Veering off the stress-free, apolitical pathway
The Aspen Princess
I was in the Whole Foods parking lot with my mom a few weeks ago when a man approached us with a clipboard.
He was nice enough, dressed in a down coat and jeans like every other person within a 50-mile radius.
“Are you registered to vote in the state of Colorado?” he asked.
I nodded, the mixed feelings already churning in my brain. I have frozen strawberries in my bag that need to go into the freezer. I should listen. It’s more important than ever to pay attention to politics. How should I prepare the asparagus? I think I want it grilled. Maybe I’ll steam it and then grill it.
“I’m a Democrat and I’m looking for signatures to endorse my candidacy for governor for the state of Colorado,” the guy said.
As soon as he said “Democrat” I reached out and let him hand me his clipboard. Rather than let my internal dialogue run wild again, like about how I should educate myself about the issues and the candidates rather than always defaulting to one party, or about how it’s insane that this is what politics have come down to and I am part of the problem if I’m not ever willing to compromise or reach across the aisle, I took the pen and went to sign.
Just as I’m about to scribble my name, my mom grabs the clipboard from me and screams, “No! Dianne Mistch Bush!”
It’s fast and sudden, like when a deer jumps out into the road in front of your car, a blur of fur and antlers and hooves.
“I’m not running for Congress,” the man says, remaining relatively calm, considering. “I’m running for governor of Colorado.”
“Jeez, mom,” I say, a little startled. “Take it easy.”
“Oh, OK” she says, handing back the clipboard. I sign in the box, and usher my mom away and into the car.
At 75, Mom has become more politically active now than I can ever remember her being in my lifetime. I do recall her going to meetings for the League of Women Voters back in the ’70s, and there’s no doubt in my mind she’s always been a feminist. Not the burning-bra and hairy-armpit type of feminist, but a powerful woman in her own right who chartered her way through life with a sharp awareness of what she felt entitled to. She always taught me to never become financially dependent on a man and lead by example as a successful professional who made a respectable living in her own right.
She’s retired now, though that hasn’t stopped her from turning volunteer work into a full-time job. Lately, she’s been working for Dianne Mistch Bush, who is running for the 3rd Congressional District of Colorado.
Let me be the first to tell you: she is all fired up.
Growing up with a mom who has such a powerful personality, I am more like my father and would do almost anything to avoid a confrontation. Even though this might be construed as wimpy, it’s worked well for me because I’m happy most of the time, have super low blood pressure, and will probably live to be over 100 years old because I have created a life for myself that is not at all stressful.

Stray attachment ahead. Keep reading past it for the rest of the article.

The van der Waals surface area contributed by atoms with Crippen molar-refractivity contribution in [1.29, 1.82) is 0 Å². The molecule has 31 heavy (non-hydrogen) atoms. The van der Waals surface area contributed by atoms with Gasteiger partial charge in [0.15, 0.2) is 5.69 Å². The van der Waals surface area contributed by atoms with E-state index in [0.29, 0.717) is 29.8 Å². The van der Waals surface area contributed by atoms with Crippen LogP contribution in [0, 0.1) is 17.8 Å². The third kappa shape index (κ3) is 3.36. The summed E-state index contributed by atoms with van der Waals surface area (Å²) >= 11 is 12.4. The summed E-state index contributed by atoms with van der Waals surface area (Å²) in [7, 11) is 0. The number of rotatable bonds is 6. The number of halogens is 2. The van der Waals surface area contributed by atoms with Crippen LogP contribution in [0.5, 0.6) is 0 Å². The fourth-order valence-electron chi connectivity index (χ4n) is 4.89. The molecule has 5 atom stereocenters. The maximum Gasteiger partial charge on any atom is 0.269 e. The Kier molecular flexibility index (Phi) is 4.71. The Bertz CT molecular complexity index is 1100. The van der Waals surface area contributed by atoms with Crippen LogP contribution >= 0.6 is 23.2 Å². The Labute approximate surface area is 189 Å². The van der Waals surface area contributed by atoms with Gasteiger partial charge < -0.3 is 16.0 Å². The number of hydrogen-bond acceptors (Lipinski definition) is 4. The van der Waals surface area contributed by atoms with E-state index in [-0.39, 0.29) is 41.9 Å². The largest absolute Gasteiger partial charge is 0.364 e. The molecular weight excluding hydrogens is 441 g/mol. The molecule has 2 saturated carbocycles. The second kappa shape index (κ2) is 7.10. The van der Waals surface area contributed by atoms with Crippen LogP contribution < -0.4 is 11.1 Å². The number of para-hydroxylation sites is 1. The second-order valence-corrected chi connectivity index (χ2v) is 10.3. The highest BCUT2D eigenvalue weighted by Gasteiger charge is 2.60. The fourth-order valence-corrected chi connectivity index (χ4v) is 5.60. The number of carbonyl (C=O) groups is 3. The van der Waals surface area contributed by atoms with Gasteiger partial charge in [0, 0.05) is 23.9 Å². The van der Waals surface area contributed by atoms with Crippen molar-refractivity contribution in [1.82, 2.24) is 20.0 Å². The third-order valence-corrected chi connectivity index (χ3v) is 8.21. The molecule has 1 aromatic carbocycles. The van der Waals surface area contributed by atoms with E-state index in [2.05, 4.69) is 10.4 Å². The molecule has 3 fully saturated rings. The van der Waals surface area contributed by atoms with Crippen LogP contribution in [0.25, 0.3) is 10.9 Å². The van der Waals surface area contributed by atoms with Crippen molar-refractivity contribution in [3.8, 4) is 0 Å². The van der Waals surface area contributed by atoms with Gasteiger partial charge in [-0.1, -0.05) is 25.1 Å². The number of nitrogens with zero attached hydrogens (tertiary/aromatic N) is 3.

Part of staying away from stress means avoiding politics. This is only one of the reasons why I love celebrity tabloids: not only can I get a sense of what’s trending in fashion and pop culture, I can also let my brain soften, like an overripe peach. It feels good and I sleep better at night.
I understand now is not a good time for apathy. I understand it’s time to better educate myself on the issues and the candidates the way that mom has.
Speaking of which, she stopped at Whole Foods again on her way out of town because she lives in Steamboat and they are stuck with a lousy Vitamin Cottage where they do not have brined pork chops or raw cashews. Apparently, the Whole Foods parking lot is a popular place for canvassers because she was approached, again, with another petition, this time for gun-control legislation.
She’s a Democrat and a liberal, so she agreed to sign. Then she proceeded to tell the guy about her work volunteering for Dianne Mistch Bush’s campaign. The guy said Dianne was opposed to this legislation and they got into a debate.
Mom stepped aside and called Dianne. Dianne answered her call and explained to my mom, right there on the spot, that gun-control legislation is very complex, and that this particular bill had giant loopholes she was not comfortable with. Mom asked the guy to remove her name from the petition.
The whole experience jarred her. She is also very troubled by the fact that there is another Democrat from Glenwood who is also running for Tipton’s seat, against Dianne. Mom is very distraught that people think Dianne can’t win because she is a woman, even though she has more experience in government.
There is a part of me that thinks mom just needs to chill out and not stress so much over this stuff, never mind refrain from getting into heated debates with these poor guys in the Whole Foods parking lot who probably feel like they are doing the right thing. But then when I think about it, she’s right. We could all use a little more information and awareness about the issues that affect her on the western slope and educate ourselves about our candidates. If someone approaches you for your signature, you should do more than wait for the word “Democrat” and take a moment to go inside and hop on the free wireless and do some research before you sign anything.
And I know mom would want me to tell you this: learn more about Dianne.
The Princess is worried that her pug is getting too fat. Email your love to firstname.lastname@example.org.
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